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Democracy and Education

Philip Kovacs

Over the past six years this country has seen the Constitution discarded, the military privatized, the church married to the state, women's reproductive rights repealed, gangster-style cronyism, disgusting incompetence, and propaganda campaigns of Orwellian proportions.

None of these abuses would have been possible if our country had educated children towards becoming the types of adults capable of recognizing and acting against threats to life, liberty, and happiness.

If we continue to force children to memorize the dates of wars without asking why we have perpetual war; if we continue to force children to memorize mathematical precepts without understanding how and why we use math; if we continue to force children to learn to read while ignoring literacy, we should not expect anything different than what we have had for many years: a bewildered herd.

If, however, we want something much different for our children, for our communities, and indeed for the world, then we must take a radically different approach to how we educate future citizens.

If we want democracy, we must educate for democracy.

Democracy is a form of associated living that fosters the growth of the individual through her participation in social affairs. Free, reflective, critical inquiry and the welfare of others undergird interaction, communion, and community building. Unlike authoritarian modes of government, democracy requires its members to participate in the political, social, cultural, and economic institutions affecting their development and, unlike authoritarian countries, democracies believe in the capacity of ordinary individuals to direct the affairs of their communities, especially their schools.

The trajectory our schools now follow does not bode well for democracy. The No Child Left Behind Act produces a hyper-productive, blindly obedient, worksheet completing citizenry, one capable of voting for American Idols, but one unable to recognize larger threats to humanity. In place of NCLB, Americans must develop education for democratic participation, a type of education that helps children mature into intelligent, critical, engaged, reflective, and compassionate members of their schools and communities.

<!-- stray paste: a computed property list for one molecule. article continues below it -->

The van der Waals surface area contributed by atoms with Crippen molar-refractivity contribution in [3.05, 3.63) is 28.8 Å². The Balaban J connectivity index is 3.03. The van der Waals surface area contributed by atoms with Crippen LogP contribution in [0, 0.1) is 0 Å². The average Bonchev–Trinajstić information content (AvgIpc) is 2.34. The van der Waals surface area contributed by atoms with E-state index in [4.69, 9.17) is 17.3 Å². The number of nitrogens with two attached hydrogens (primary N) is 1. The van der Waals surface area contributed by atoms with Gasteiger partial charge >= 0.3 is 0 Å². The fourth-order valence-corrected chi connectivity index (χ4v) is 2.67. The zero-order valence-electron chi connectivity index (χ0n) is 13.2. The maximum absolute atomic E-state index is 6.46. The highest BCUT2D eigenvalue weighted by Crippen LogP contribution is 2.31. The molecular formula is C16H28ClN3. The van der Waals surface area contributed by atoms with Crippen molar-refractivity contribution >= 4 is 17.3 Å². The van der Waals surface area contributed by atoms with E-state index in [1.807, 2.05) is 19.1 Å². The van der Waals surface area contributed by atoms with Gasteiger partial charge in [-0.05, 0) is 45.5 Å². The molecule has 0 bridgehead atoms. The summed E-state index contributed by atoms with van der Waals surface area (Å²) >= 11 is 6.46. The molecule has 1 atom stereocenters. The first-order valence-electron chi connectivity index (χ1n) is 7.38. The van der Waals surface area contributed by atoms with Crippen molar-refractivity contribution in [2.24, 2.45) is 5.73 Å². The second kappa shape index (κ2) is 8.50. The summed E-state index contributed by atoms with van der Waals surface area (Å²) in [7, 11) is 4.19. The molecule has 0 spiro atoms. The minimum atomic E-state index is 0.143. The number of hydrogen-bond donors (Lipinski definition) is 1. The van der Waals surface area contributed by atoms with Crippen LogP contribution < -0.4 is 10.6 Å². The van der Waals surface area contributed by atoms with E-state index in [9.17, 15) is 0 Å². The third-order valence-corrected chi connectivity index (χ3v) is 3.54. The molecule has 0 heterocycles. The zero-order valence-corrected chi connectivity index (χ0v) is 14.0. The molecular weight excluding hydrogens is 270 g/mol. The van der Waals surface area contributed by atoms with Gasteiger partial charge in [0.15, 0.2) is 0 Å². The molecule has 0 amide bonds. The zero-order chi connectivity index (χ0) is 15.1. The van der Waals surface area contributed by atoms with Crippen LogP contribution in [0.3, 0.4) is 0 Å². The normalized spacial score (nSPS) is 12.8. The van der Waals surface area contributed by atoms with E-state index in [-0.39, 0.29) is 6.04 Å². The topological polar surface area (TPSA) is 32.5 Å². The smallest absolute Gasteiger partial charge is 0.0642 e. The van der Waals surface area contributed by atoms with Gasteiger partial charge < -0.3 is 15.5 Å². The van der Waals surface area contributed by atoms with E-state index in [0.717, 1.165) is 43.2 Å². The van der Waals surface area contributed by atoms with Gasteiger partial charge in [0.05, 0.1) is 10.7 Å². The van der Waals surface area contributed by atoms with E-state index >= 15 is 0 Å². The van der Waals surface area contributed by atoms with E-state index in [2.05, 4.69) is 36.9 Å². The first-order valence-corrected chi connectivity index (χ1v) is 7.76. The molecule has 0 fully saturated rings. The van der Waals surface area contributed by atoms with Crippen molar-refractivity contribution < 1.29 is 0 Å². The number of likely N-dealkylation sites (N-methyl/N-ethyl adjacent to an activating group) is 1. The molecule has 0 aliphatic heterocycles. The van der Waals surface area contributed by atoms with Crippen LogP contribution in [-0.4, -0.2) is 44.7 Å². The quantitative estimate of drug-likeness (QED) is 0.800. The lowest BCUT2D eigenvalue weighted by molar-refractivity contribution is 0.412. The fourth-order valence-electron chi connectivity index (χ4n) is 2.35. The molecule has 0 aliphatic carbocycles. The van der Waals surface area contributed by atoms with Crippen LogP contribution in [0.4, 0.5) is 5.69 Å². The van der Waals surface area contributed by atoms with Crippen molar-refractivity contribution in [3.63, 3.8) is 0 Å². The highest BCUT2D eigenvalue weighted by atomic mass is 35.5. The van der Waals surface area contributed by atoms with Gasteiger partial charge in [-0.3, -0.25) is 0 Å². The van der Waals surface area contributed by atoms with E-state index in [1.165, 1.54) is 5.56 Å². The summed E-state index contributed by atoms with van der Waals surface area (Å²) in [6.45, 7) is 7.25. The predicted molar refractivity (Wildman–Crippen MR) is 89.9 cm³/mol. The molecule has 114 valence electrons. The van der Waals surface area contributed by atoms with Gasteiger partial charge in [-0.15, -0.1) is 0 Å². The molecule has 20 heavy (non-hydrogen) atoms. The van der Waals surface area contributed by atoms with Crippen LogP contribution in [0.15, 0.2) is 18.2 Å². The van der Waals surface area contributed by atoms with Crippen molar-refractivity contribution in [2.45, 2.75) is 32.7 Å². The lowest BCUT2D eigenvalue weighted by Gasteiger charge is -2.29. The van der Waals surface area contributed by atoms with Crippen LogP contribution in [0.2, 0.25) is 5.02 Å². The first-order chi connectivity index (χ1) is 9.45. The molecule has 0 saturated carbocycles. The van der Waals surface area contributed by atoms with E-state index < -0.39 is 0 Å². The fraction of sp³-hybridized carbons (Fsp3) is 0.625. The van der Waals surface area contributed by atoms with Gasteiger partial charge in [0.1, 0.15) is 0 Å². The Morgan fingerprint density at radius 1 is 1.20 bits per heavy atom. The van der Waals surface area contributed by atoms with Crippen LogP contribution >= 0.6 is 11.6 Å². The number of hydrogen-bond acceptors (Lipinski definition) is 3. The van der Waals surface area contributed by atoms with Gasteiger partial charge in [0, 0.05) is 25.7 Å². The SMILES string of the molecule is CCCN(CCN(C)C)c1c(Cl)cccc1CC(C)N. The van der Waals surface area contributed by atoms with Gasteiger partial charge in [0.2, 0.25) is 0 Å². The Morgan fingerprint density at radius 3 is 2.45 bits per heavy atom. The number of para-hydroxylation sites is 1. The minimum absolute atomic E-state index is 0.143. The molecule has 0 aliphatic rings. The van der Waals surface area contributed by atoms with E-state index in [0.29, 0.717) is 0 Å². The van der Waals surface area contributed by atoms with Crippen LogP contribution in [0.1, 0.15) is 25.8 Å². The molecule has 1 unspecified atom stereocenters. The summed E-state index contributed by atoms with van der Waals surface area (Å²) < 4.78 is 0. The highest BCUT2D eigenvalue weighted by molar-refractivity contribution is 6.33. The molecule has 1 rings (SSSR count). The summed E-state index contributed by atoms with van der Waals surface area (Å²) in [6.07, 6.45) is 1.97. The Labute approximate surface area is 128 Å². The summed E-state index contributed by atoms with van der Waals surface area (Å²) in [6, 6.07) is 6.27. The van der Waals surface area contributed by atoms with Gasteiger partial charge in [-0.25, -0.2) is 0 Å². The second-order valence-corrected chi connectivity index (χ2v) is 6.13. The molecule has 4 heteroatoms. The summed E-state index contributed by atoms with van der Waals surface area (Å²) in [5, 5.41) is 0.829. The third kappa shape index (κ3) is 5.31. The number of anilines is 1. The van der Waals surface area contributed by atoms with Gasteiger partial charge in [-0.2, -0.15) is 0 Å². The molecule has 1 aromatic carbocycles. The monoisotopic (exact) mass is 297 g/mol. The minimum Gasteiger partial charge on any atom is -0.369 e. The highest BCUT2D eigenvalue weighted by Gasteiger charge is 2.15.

Active participation in institutions prevents authoritarianism and allows for individual and community re-creation and growth. Privatizing or standardizing institutions does quite the opposite.

NCLB removes teachers, students, parents, and local communities from active involvement in what will be learned, how it will be learned, and how to measure growth and development. Therefore the legislation is not only undemocratic, it prevents democratic reinvention and growth, as NCLB forces all communities to conform to a pre-determined and static version of what is true, beautiful, and good.

Democracy cannot be static.

As individuals engage with, reflect on, and critique the communities they inhabit, democracy itself evolves. A political system that ossifies cannot take into account new realities or exigencies. Therefore, democracy requires complaint and challenge, as it is through complaint and challenge that democracies evolve with social, political, and environmental realities.

Arguably, had we educated towards complaint and challenge, Iraqis would not still be enduring our freedom, the Supreme Court would not be slowly stripping women of their reproductive rights, the Constitution would still mean something.

Believing that democracy (or what it means to be "educated") has for all times been defined violates democratic principals. If our country does not invite and allow individuals to participate in its remaking, and if our country does not create and protect spaces for developing a citizenry capable of such participation, then our country is authoritarian, plutocratic, oligarchic, theocratic, totalitarian, or fascist.

Where and how should children develop a consciousness that favors democracy over any of the above?

In schools governed by corporate America?

Over the past six months we have extensively documented NCLB's attack on life, liberty, and happiness. After reading our research and listening to our arguments, nearly 30,000 people have signed our petition calling on Congress to replace NCLB with a democratic education, an education more responsive to the needs of local communities. In determining those diverse needs, we call on Congress to do the unthinkable: listen to the teachers in each of those communities, as democracy requires us to do.

Dr. Philip Kovacs is Assistant Professor at the University of Alabama in Huntsville and Chair of the Educator Roundtable, a project dedicated to freeing public schools from corporate encroachment.

If you have been to a public school, and if you have had a teacher that has shaped your life for the better, we ask that you support that school and teacher by signing our petition calling on Congress to replace NCLB with legislation more conducive to democratic participation and growth. If you'd like to learn more about what such legislation might look like, we invite you to visit us at

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